Change the “e” in e-waste to end waste
Imagine we disposed of our electronic waste (e-waste) in any way we deemed fit. Imagine there was no relevant authority to monitor/supervise our city, country, or the whole world’s e-waste management habits. Wouldn’t it be convenient if we dumped our e-waste in landfill or in a nearby river? What do you think will happen? A disaster!
E-waste is a materially significant (global) environmental and social risk, with e-waste the fastest growing waste stream in the industrialised world, with some 40 million tons of obsolete computers, monitors, and TVs disposed of annually. According to estimates, nearly 70 percent of used computers and monitors in the United States will end up in landfills, and up to 75 percent of e-waste generated in the European Union is unaccounted for.
Our e-waste is filled with a rich cocktail of toxic inputs. Unfortunately when this e-waste is not recycled and simply thrown out with our other waste, ultimately ending up in landfill, it means both human health and the environment are at risk.
National Recycling Week (November 9-15) is a timely reminder that we, as global citizens could be doing better.
There is a notion in developed countries that the electronics we throw away magically disappears into “used-technology park”. This is both false and alarming. According to a report by the BBC, e-waste pollution is causing severe health concerns for millions of people around the world, mostly in the developing nations of Africa, Europe and Asia*. Approximately 23 percent of deaths in these nations are linked to pollution and other environmental impacts. The report also concluded that more than 200 million people worldwide are at risk of exposure to toxic waste.
The issue of e-waste is complex; however we can pinpoint the issue to a few root causes:
- Increasing supply of discarded products. Our appetites for new electronic items is insatiable. The Apple iPhone is one example where the release of a new (or slightly altered version of the previous) model pushes owners to replace a fully-functioning gadget with a new, cooler version. While the benefit of the ‘design’ function is to constantly push boundaries, a downside of aggressively redesigning is a high degree of obsolete products. In a recent visit to a recycling facility, I noticed that the place was strewn with brand new printers and other IT peripherals. This is a result of manufacturers pushing out new, slightly different versions of products—maybe with new features, or more compact design. With the release of new models, many manufacturers and retailers send-off new electronic items directly to the recycling facilities. Yes, brand new products.
- Embedded with toxic waste. Electronics contain many toxic materials-lead, mercury, cadmium, arsenic, PVC, and toxic flame retardants. This makes recovering materials much more complicated, requiring careful measures to protect workers and the communities nearby.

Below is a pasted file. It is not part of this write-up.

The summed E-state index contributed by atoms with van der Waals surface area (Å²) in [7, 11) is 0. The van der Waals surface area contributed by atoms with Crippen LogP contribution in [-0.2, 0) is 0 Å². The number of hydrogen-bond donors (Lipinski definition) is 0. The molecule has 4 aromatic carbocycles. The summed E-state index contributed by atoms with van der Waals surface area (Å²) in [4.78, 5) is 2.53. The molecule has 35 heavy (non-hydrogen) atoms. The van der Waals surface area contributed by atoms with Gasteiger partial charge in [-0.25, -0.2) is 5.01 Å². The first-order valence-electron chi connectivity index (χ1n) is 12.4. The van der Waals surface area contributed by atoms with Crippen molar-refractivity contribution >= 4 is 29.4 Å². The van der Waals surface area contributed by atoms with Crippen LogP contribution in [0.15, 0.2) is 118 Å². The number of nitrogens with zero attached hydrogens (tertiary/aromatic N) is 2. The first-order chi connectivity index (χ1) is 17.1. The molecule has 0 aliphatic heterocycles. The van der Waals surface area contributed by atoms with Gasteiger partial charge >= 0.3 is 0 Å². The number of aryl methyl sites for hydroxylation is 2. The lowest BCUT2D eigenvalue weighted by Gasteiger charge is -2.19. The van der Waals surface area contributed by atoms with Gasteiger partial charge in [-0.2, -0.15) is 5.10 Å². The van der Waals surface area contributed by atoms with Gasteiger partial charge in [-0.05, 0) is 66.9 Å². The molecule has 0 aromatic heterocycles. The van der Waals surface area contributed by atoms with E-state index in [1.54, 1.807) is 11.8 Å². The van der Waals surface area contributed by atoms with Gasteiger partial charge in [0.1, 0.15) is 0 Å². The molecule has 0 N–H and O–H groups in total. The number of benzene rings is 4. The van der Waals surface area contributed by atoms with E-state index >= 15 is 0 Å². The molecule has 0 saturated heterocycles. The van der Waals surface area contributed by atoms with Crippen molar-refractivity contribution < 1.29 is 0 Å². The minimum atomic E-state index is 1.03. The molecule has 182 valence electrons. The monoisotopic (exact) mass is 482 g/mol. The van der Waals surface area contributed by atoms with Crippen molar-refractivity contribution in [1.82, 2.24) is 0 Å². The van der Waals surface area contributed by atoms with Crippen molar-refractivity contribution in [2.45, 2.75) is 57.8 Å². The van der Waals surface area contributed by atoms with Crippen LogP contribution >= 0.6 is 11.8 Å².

- Shipping e-waste to developing nations. Many recyclers, worried about their economic bottom line, ship toxic e-waste to developing countries. The recycling operations in these countries are crude in nature causing more harm than good, not only to the environment but to the people and the communities. By outsourcing toxic impacts, developed countries are in essence outsourcing the poison rather than finding a cure or even preventing such a moral disaster.
- End-of-life considerations. Most electronic items are designed with a life span of two years. Imagine if everything in life was designed with a two-year life span factored in to the design decision. How high what the piles of waste be then.
While the situation seems dire, there are a number of pathways to higher and transparent recycling rates of e-waste.
Firstly, we need to put the onus on manufacturers to bear the responsibility to collect and recycle their obsolete products after their customers have moved on to the next model. The concept of ‘producer responsibility’ is critical here. The concept pushes producers to include the cost of recycling into the price of their product. This not only increases the sale price to consumers but also gives producers an incentive to design their products to be more recyclable. This results in greater levels of recycling and diverting e-waste from landfill.
Secondly, higher standards need to be set for recyclers with robust certification programs. In Australia, we have few laws that regulate the electronics recycling industry. So when a recycler says they comply with all laws, it may not mean very much. That makes it hard to tell the difference between truly responsible recyclers, and exporters. Another solution is to establish high-bar voluntary standards for the recyclers who want to show they are recycling responsibly, backed up by a certification program, where accredited third-party auditors certify that recyclers are meeting the standards.
As e-waste is inherently toxic, a common-sense solution would be to remove the toxicity contained in the electronic products. An ideal world would be where manufacturers design out the toxics in their products, and make them closed-loop recyclable. A more holistic solution will be improved design for the electronic items for recycling and easy strip-down with the removal of toxic materials where possible.
Perhaps one of the most important issues that faces us as a world is our future generations (our most important stakeholder). We need to instil e-waste training and awareness sessions in schools. If they understand the problems e-waste poses to their health and the environment we can foster a new e-waste recycling generation.